Months ago I walked into the local Best Buy for something. While hunting the aisles I came across a sweet deal on a low end monitor. Under $100. Nice.
I grabbed it for the home office. Hey, its a cheap flat panel monitor with a lot of space to work on, right?
Well, getting home that afternoon I immediately hooked up the monitor to my Macintosh at the house. I had my Color Munki handy and ready to calibrate the monitor. And that was my first order of business. Calibrate.
Unfortunately cheap monitors are exactly that. Cheap. Calibrating with the Munki achieved very little. The monitor has it’s own internal color settings for watching videos, playing games, etc. And the color quality putting it right next to the Mac…… dismal.
I played a little more with the monitor. Popped some movies up on the computer and put them onto the new monitor. Blech! Okay, let’s try running a video game on it…….ewww, the color was horrible. I tried this, that, and the other for well over an hour. Not even passable, not compared to my calibrated monitor (remember, the IMacs aren’t fully calibrated either, you get close but not dead on).
Finally I gave up. The cheap monitor was just so far off from the true color of things I couldn’t look at it. Best case scenario? Use it for spread sheets and word processing.
The whole ordeal got me to thinking……
How can I sell on the web if folks visiting my site have a low end monitor?
I’ve seen my images on Ian’s laptop. And I’ve viewed my website from other Windows platforms and un-calibrated Macs. Clients have had me come to their homes to help calibrate their monitors and printers, and before I helped them they were WAY off.
Now I know I’m on it as far as color because I’ve tested my setup with two National labs. The prints they send back to me match my monitor and print process. So, I’m good. But potential customers (99% I bet) are not. So when the look at my portfolio, when they visit Zenfolio, and when they read this blog, are they seeing what I see?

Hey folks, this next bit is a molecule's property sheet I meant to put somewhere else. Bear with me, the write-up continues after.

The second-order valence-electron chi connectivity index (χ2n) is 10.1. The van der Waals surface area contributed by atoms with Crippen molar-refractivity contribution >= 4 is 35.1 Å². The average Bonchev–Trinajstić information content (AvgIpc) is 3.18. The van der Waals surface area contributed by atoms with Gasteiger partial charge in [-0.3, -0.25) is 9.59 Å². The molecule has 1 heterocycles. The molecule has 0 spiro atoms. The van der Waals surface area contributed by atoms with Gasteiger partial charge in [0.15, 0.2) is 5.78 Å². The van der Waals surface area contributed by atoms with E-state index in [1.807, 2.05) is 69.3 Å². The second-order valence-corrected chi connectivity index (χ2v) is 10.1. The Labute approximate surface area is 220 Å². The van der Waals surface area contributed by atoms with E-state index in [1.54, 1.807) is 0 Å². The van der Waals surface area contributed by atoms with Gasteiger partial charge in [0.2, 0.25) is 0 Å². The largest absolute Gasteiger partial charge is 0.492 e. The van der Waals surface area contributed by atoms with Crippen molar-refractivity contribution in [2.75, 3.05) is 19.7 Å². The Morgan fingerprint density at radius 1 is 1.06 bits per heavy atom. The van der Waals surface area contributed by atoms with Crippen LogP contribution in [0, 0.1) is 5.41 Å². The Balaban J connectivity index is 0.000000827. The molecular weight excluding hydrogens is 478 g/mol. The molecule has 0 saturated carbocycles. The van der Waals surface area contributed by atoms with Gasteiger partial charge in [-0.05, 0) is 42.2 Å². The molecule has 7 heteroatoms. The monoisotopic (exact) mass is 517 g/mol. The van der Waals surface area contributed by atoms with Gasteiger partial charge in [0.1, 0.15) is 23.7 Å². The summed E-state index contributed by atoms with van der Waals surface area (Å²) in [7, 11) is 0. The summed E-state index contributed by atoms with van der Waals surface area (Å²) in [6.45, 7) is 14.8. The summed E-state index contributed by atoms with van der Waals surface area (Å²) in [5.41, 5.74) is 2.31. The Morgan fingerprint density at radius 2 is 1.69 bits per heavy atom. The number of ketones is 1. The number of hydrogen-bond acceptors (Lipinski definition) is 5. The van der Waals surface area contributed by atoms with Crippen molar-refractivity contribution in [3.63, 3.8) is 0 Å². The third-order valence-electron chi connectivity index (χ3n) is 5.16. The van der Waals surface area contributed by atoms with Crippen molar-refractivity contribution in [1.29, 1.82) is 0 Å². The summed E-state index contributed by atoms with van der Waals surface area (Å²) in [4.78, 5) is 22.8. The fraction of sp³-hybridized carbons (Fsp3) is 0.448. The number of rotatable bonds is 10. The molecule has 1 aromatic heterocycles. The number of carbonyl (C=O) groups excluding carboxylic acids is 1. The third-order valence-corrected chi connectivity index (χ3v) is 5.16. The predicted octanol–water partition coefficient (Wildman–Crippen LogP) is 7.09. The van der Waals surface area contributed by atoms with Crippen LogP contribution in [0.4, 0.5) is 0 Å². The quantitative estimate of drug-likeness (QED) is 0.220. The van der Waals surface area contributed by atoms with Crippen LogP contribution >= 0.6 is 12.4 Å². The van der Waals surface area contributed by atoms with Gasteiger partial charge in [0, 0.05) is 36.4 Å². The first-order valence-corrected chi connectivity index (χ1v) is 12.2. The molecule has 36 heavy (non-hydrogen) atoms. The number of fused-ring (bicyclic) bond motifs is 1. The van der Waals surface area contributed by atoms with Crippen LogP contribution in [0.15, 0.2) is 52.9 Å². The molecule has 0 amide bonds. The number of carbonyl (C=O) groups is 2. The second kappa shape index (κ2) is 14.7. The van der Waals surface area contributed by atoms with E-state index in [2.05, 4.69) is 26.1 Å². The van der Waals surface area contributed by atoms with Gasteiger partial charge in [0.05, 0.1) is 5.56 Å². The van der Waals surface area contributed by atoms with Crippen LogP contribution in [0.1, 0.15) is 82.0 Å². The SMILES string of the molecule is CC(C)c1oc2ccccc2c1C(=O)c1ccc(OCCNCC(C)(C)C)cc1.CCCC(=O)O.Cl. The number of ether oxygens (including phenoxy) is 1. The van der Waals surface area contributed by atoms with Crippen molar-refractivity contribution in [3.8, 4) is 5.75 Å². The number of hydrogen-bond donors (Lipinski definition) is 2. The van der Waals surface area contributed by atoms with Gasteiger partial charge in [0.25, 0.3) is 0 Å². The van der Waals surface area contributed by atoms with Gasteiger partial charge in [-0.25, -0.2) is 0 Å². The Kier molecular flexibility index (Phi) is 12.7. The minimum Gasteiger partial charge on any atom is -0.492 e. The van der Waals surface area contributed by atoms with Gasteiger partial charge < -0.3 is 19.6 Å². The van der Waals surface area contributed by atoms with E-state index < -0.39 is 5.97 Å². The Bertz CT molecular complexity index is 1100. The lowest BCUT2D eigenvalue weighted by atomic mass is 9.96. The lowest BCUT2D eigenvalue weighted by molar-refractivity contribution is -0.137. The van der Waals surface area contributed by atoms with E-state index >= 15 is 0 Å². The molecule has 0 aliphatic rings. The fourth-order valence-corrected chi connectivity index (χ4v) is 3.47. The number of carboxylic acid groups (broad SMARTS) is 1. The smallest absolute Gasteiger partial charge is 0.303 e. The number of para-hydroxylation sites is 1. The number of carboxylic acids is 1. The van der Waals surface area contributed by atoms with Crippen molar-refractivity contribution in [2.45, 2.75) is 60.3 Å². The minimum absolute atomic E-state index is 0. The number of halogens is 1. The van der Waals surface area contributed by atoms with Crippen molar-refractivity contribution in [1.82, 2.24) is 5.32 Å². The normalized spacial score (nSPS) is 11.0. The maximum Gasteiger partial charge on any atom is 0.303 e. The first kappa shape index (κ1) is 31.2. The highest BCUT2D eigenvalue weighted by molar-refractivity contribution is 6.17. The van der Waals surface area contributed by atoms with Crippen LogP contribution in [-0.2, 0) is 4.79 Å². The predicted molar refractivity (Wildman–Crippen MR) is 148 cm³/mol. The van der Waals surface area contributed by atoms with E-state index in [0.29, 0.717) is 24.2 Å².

No, they’re not.
And that leads me to a simple question. How do I get past your monitor?
The honest answer is that I don’t. Short of each reader, visitor, etc., understanding color calibration I’m left to depend on the manufacturer’s settings, the reader messing with brightness and contrast, and so on. Makes it kind of hard for clients to review their images online, for potential buyers to know what they’re getting, and for readers to really understand images presented here fully.
A sure fire way to know where you’re at
Here’s a simple way to know how you’re color management is doing. If you’ve got a little color printer for making prints, does your screen match your final output? If not you know you’re off. Or send off some images to MPix for print. If they don’t match your screen, you know you’re off.
Where’s that leave me? Well, with my print clients I always have them come into the studio to review their images and make proofs. Local portrait clients also get the same service. They get to visit the studio and proof with me. So they know exactly what they’re getting. But remote clients? Yeah, that’s the tough part right there.
This post was inspired after viewing my images on a friend’s HP Laptop running windows. Terrible, just terrible. And they have many settings for their color calibration on the computer, but which one is right? From my quick review, not a single one was accurate.
Ive never adjusted my laptop. In fact, I didn’t even know I could. Maybe you should offer a service for locals, to adjust laptops for a fee? Others you could send a postcard print, again for a fee, for the user to compare with his monitor or laptop screen? I guess that is what MPix is doing. I’ll check them out.